It has something for everyone, which seems like a vague description, but it's as accurate a statement as any. Whether you had planned on buying a postcard, a plate of fried rice, or some sex, this was the place to do one (or all) of those things. Now this is not to say that I come from a family modeling itself after the Waltons, but it's a bit eye popping to see, for the first time, a woman openly selling her body to a stranger. Woman...probably still a girl. I give her that title only based on her experiences and heavy makeup, that of which has only been remotely comparable to my 8th grade homeroom teacher.

We hadn't really meant to stop, but the hapless herd of bodies had allowed us to take in an extended viewing of a building on our left lit almost solely in red neon. It appeared like a cheap hotel plucked straight off the strip at the Jersey Shore. The kind of place that's your last resort when the Holiday Inn and DoubleTree are all booked. Maybe even then you might just drive home rather than stay a night in that hellhole. In the center of the second floor had attached to in a cascading staircase that led directly to the spot on the street where Chris and I were standing. Lining each side of the widened staircase were the petite and perfectly situated bodies of Thai women, all dressed in their apparent uniforms: a skimpy red party dress. There they were, every other step or so, posing in mirrored images of each other, eerily alike, yet all beautiful.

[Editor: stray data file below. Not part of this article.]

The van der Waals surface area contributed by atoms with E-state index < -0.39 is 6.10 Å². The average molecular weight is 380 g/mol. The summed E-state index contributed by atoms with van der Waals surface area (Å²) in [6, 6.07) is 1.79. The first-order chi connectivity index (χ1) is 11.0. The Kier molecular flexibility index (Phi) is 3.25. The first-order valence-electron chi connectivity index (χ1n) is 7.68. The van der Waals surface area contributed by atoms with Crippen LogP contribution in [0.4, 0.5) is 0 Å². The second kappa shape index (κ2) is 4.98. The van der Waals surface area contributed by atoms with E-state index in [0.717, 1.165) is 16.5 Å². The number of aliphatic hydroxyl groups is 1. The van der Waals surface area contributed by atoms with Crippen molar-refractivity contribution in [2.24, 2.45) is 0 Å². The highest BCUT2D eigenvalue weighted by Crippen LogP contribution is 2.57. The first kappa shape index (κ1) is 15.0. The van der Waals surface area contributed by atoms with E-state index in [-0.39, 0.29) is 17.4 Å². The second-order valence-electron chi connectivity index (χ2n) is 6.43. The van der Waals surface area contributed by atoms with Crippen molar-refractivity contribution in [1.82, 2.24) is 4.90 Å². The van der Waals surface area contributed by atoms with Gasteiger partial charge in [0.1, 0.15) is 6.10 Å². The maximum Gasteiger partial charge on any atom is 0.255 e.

I turned to Chris, "What the hell is that place? A Thai funhouse of horrors?" Without even missing a beat, he pointed to a middle aged European man wearing a cheap suit that was approaching the staircase. "Look, you see?", Chris asked. The man began his ascent and carefully looked up and down each side, as if appraising the selection in the supermarket cereal aisle. He stopped, took one by the arm, and led her up the stairs, through a door, and out of our sight. "He was shopping for the right one. Apparently, she was his choice of the evening." I'm fairly certain that my jaw was planted firmly on the ground. Although I shouldn't have been at all shocked, I found my provincial, Puritan roots a bit overcome by the shamelessness of it all. We as Americans hide this blatant form of sexual exploitation, but in Thailand, it's in the open, for all to see.

The spirituality of the trip had all but lost me on that evening, and made way for a new kaleidoscopic view of the people and their trades of the night. No longer on the forefront of my mind was the Golden Buddha we had laid eyes earlier that day, but the young woman, who'd never laid eyes upon the man whom she was about to conduct the most obvious of transactions. The very thought of what transpired in her mind as she left the staircase to follow a stranger into a dark room left me speechless for a few minutes. I found myself unable to hold steady conversation about any of the spectacles we would see for several street blocks to come. Another thought seeped it's way into my mind as well: I bet, silently to myself, that that girl could make enough Baht in one night to support an entire family for a month.

We strayed from Walking Street to take in our first Mai Thai boxing tournament, and we did so while sitting at a collection of bars designed to surround the ring. We watched, we laughed, we played Connect Four in between fights, and we drank the cheapest beer we'd ever drink.